O.J. circus is in full force in Las Vegas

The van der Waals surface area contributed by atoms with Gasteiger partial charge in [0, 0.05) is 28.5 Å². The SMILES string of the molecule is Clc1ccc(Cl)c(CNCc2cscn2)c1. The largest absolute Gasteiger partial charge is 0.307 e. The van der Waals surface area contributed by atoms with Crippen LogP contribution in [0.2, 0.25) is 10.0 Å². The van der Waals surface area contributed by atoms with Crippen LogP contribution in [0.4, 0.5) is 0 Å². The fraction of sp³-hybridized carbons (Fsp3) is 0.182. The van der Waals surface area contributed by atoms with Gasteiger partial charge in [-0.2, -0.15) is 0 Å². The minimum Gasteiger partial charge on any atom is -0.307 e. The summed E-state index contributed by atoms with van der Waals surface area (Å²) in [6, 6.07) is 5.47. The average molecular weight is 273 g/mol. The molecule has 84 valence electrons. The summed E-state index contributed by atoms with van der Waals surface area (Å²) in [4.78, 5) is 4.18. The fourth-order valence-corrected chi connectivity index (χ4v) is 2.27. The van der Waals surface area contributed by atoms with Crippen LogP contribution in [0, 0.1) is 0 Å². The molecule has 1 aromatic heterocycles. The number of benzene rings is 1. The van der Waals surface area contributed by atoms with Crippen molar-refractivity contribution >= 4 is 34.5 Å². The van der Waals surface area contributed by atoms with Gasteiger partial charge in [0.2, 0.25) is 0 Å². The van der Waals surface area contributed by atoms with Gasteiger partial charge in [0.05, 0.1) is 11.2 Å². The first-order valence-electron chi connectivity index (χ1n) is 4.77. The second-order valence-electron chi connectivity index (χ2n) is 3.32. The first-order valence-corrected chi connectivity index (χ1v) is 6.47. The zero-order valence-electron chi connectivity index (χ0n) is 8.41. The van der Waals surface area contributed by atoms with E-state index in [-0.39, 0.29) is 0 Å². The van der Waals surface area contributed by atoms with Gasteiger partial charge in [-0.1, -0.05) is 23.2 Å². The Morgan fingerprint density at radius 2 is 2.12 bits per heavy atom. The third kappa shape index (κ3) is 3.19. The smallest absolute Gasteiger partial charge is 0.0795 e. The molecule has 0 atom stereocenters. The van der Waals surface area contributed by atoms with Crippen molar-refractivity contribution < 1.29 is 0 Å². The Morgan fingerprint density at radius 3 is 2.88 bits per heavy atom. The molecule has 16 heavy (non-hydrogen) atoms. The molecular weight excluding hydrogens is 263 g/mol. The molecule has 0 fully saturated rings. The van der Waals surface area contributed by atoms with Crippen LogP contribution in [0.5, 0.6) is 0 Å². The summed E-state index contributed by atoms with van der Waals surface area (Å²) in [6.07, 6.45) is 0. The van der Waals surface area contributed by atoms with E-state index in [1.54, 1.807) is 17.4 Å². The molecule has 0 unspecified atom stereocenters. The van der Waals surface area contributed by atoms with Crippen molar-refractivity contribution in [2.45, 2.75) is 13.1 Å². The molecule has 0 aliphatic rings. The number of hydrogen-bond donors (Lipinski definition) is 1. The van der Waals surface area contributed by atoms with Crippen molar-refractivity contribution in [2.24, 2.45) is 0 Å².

first_imgThis time around, though, his part sometimes becomes secondary in a colorful, confusing story that includes new characters and some familiar old ones. Simpson is accused of holding up collectors of his own memorabilia – taking items he insists had been stolen – but there were already signs that this felony prosecution might prove as challenging as his last one. One of the alleged victims was arrested on a parole violation Thursday, the other was recovering from a heart attack, and the man who allegedly set up the meeting where the confrontation occurred has a criminal record. Justice of the Peace Joe Bonaventure Jr. set bail Wednesday at $125,000 for a shackled, weary Simpson. Two women with starring roles in his life looked on: Marcia Clark, who unsuccessfully prosecuted Simpson in the 1994 killings and was reporting for “Entertainment Tonight,” and Christine Prody, Simpson’s girlfriend, who bears a striking resemblance to his slain ex-wife. Simpson furrowed his brow as the judge read the list of charges against him. Gone was the slight smirk he flashed when he was arrested Sunday. He answered quietly in a hoarse voice and nodded as the judge laid out restrictions for his release, including surrendering his passport to his attorney and having no contact with co-defendants or potential witnesses. He did not enter a plea. After Simpson was released, a helicopter television crew followed his vehicle leaving the court, oddly reminiscent of the slow-speed chase in which he once fled police in a white Ford Bronco. On the steps of the courthouse, the scene was stranger still. People held signs advertising things such as real estate and an aspiring singer behind Simpson’s lawyers as they held an impromptu news conference. Darren Cone, 45, of Cocoa Beach, Fla., got his 15 seconds on stage when cameras caught him and his wife, Kim, handing out T-shirts that featured a mug shot of Simpson with jail bars in front of it and the message, “Get arrested in Vegas, stay in Vegas.” There was even a man in a chicken suit, who carried a cardboard sign painted with the words, “Not this time, O.J.” On the other side of the sign, the words: “See OJ Run.” The man used the stage name Chicken George. Simpson attorney Yale Galanter said his client did nothing wrong: “You can’t rob something that is yours.” Simpson, 60, flew home to Miami later Wednesday. The Heisman Trophy winner spent three nights in jail after being charged with kidnapping, robbery with use of a deadly weapon, burglary while in possession of a deadly weapon, coercion with use of a deadly weapon, assault with a deadly weapon, conspiracy to commit kidnapping, conspiracy to commit robbery and conspiracy to commit a crime. Authorities allege that he and other men went to a hotel room at the Palace Station casino last Thursday night on the pretext of brokering a deal with two longtime collectors, Alfred Beardsley and Bruce Fromong. According to police reports, the collectors were ordered at gunpoint to hand over several items valued at as much as $100,000, including football game balls signed by Simpson, Joe Montana lithographs, baseballs autographed by Pete Rose and Duke Snider and framed awards and plaques. Audiotapes of the confrontation were released to a celebrity Web site, but Beardsley told NBC’s “Today” show that he didn’t think an audiotape made at the scene was accurate. Beardsley was arrested for a parole violation Wednesday. Fromong was recovering from a heart attack in a Los Angeles hospital. Beardsley told police he expected that night that the collection would earn $35,000 from the “client” he had never met. Beardsley told police that one of the men with Simpson brandished a pistol, frisked him and impersonated a police officer and that another man pointed a gun at Fromong. “I’m a cop and you’re lucky this ain’t L.A., or you’d be dead,” the man said, according to a police report. Court records show that the man who arranged the meeting, Tom Riccio, has a criminal history, including grand larceny in Florida in 1984 when he received three years of probation. Riccio has said he was not concerned with how his past might affect his credibility “because everything’s on tape. That’s why it’s on tape.” He also said he had been promised some form of immunity by prosecutors. Legal experts say that issues such as who had rightful ownership of the goods and the reputation of witnesses in the sometimes less-than-reputable world of memorabilia trading could cloud the prosecution’s case. “The credibility of the cohorts in the enterprise would be a key issue at trial,” said USC law professor Jody Armour. Agreed, said Dennis Turner, a professor at the University of Dayton School of Law. “This is a pretty shady world and pretty shady characters dealing with each other in a pretty shady way.”160Want local news?Sign up for the Localist and stay informed Something went wrong. Please try again.subscribeCongratulations! You’re all set! THE ASSOCIATED PRESS LAS VEGAS – A man in a chicken suit. A Nicole Brown Simpson look-alike. A judge with a goatee and a long ponytail. These are just some of the characters of O.J. TV, a reality show on all the news channels Wednesday. It followed every twist, turn and lane change as a former football star appeared in court, posted bail and was driven away. The circus surrounding O.J. Simpson, charged with committing armed robbery of sports memorabilia at a casino hotel, was reminiscent of the media frenzy when he was accused and later acquitted of murdering his ex-wife and her friend. COURTS: Characters surround Simpson as he posts $125,000 bail and flies home to Florida. By Ryan Nakashima and Chelsea J. Carter last_img read more